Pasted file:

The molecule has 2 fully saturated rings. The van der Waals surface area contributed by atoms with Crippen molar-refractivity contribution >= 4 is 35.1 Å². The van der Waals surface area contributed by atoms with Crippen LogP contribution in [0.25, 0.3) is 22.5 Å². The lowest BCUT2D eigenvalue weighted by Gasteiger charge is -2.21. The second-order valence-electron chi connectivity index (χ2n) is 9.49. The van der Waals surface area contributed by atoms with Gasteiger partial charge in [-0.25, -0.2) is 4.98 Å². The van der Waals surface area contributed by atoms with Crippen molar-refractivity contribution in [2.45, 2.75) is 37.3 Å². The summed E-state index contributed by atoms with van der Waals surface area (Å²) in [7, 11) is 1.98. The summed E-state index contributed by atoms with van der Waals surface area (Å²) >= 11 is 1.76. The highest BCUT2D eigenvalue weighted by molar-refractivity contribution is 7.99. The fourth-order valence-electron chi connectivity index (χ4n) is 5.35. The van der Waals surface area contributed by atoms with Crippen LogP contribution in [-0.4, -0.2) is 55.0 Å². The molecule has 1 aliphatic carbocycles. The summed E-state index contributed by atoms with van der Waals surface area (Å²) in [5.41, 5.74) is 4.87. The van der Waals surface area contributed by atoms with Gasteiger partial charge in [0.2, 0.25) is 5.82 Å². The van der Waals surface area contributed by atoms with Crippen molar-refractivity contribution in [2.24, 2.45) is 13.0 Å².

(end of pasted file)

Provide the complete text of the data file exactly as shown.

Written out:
The molecule has 2 fully saturated rings. The van der Waals surface area contributed by atoms with Crippen molar-refractivity contribution >= 4 is 35.1 Å². The van der Waals surface area contributed by atoms with Crippen LogP contribution in [0.25, 0.3) is 22.5 Å². The lowest BCUT2D eigenvalue weighted by Gasteiger charge is -2.21. The second-order valence-electron chi connectivity index (χ2n) is 9.49. The van der Waals surface area contributed by atoms with Gasteiger partial charge in [-0.25, -0.2) is 4.98 Å². The van der Waals surface area contributed by atoms with Crippen molar-refractivity contribution in [2.45, 2.75) is 37.3 Å². The summed E-state index contributed by atoms with van der Waals surface area (Å²) in [7, 11) is 1.98. The summed E-state index contributed by atoms with van der Waals surface area (Å²) >= 11 is 1.76. The highest BCUT2D eigenvalue weighted by molar-refractivity contribution is 7.99. The fourth-order valence-electron chi connectivity index (χ4n) is 5.35. The van der Waals surface area contributed by atoms with Crippen LogP contribution in [-0.4, -0.2) is 55.0 Å². The molecule has 1 aliphatic carbocycles. The summed E-state index contributed by atoms with van der Waals surface area (Å²) in [5.41, 5.74) is 4.87. The van der Waals surface area contributed by atoms with Gasteiger partial charge in [0.2, 0.25) is 5.82 Å². The van der Waals surface area contributed by atoms with Crippen molar-refractivity contribution in [2.24, 2.45) is 13.0 Å².